I started reading the forums to get some answers and very quickly came across the EM2WL group. I read, and read and read. Read the starvation studies, read about my BMR, read about how I had been doing serious damage to my poor metabolism for the best part of a decade. Everything suddenly made perfect sense. Yes, I was terrified to increase my calories, but I knew I was ready for the lifelong change. I went straight to 1800 and in those first few days, the pure joy of eating full meals was enough to bring tears to my eyes. I couldn’t believe I could eat this much, and that it was still a calorie deficit. I realised the importance of strength training. I re-joined the gym and ordered the New Rules of Lifting for Women. I started straight away. From that very day, I knew that I had made a lifestyle change. I repeated over, and over to myself (and still do to this day): “Have patience. This is going to take time. Imagine what you’re going to look like in 3 years”. I still look in the mirror today, see the small changes that come with a small calorie deficit, and remind myself of the same things. Every day he touches my back or my leg, in disbelief of how strong and firm my body is feeling, yet I know he would love me know matter what. And I know I will too. I have come to realise, very sadly, that I abused my body relentlessly for 10 years, I am still learning to forgive myself. But I love myself far too much these days to ever go back. I’m not perfect, some days I get impatient and contemplate a bigger deficit for a quicker change, but I know it’s not worth it in the long run. Why compromise my metabolism for a short-term gain? I always want to be able to eat this much. There is no point compromise my strength training now that my muscles are flourishing.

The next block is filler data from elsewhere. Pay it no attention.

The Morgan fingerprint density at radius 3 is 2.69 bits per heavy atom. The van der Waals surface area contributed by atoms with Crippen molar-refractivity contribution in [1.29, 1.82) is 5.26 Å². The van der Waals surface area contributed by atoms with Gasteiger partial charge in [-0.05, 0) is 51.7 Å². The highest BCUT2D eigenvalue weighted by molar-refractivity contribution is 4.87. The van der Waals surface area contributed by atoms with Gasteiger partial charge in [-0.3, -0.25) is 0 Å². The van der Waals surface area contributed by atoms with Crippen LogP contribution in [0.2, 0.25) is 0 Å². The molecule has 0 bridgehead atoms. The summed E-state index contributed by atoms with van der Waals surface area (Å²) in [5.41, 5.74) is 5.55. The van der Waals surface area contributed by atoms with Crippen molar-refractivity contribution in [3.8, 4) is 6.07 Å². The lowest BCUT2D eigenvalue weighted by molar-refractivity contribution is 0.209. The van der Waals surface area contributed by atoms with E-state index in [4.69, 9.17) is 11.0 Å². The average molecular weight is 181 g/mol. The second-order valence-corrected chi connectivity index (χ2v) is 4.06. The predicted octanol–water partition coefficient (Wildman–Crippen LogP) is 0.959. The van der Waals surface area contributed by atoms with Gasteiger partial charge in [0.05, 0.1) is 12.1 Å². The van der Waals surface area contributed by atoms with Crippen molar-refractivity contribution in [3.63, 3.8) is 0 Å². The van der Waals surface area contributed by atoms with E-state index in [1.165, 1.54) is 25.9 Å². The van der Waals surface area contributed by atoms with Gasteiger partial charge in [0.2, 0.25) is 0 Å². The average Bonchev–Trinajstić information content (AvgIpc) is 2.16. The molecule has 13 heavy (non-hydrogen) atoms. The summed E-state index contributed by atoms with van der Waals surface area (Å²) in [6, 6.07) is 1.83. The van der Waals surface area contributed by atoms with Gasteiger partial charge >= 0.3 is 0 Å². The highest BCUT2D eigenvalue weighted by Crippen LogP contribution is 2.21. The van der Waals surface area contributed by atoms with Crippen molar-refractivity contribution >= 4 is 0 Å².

Another huge thing that has happened to me is the focus on my macros. I used to hear people talking about “fueling” their workouts, and eating to suit their training, but I never understood how they could do it, to me that sounded like “eat cardboard and run”. Previously I’d had such a flawed relationship with food that when I was actually eating, it would be sweet, fatty and the highest of carb for instant gratification. If I wasn’t eating all day, when I did eat, it was going to be good. But I learnt through EM2WL that that if I wanted muscles, I needed protein so I started looking for ways to increase it. Some of the best advice I ever received from Kiki & Lucia was to shoot for my protein macro every day, and the rest should fall into place. This was so true!! I’m now successfully eating at a ratio of 35% protein, 30% carb, 35% fat. I never, ever thought I could be one of “these people” and still enjoy my food. Also since the day I increased my calories, I have never felt deprived again. I don’t think I’ve had a single binge since.
Some days I get a bit emotional thinking of where I’ve been, and where I am now, and just want to fly over the other side of the world to give Kiki & Lucia the biggest hug that I can possibly give. These women, through their patience, goodness and selfless enthusiasm, have undoubtedly turned my destructive relationship with food and my body into a passion for health and fitness that I’ve never experienced. They have taught me patience and given me the tools to continue eating well and getting stronger and fitter for the rest of my life. All I want to do now is help spread the word to women especially, that we don’t have to starve ourselves to lose weight. I have become so passionate about the cause. And I can finally say that my body is looking healthier and firmer than I’ve ever seen it. Imagine what it will look like in 3 years!
Have an EM2WL transformation to share? Willing to let us tag along on your journey? We’d love to see it! Be featured on our Transformation/Journey page by submitting your story to Success@EM2WL.com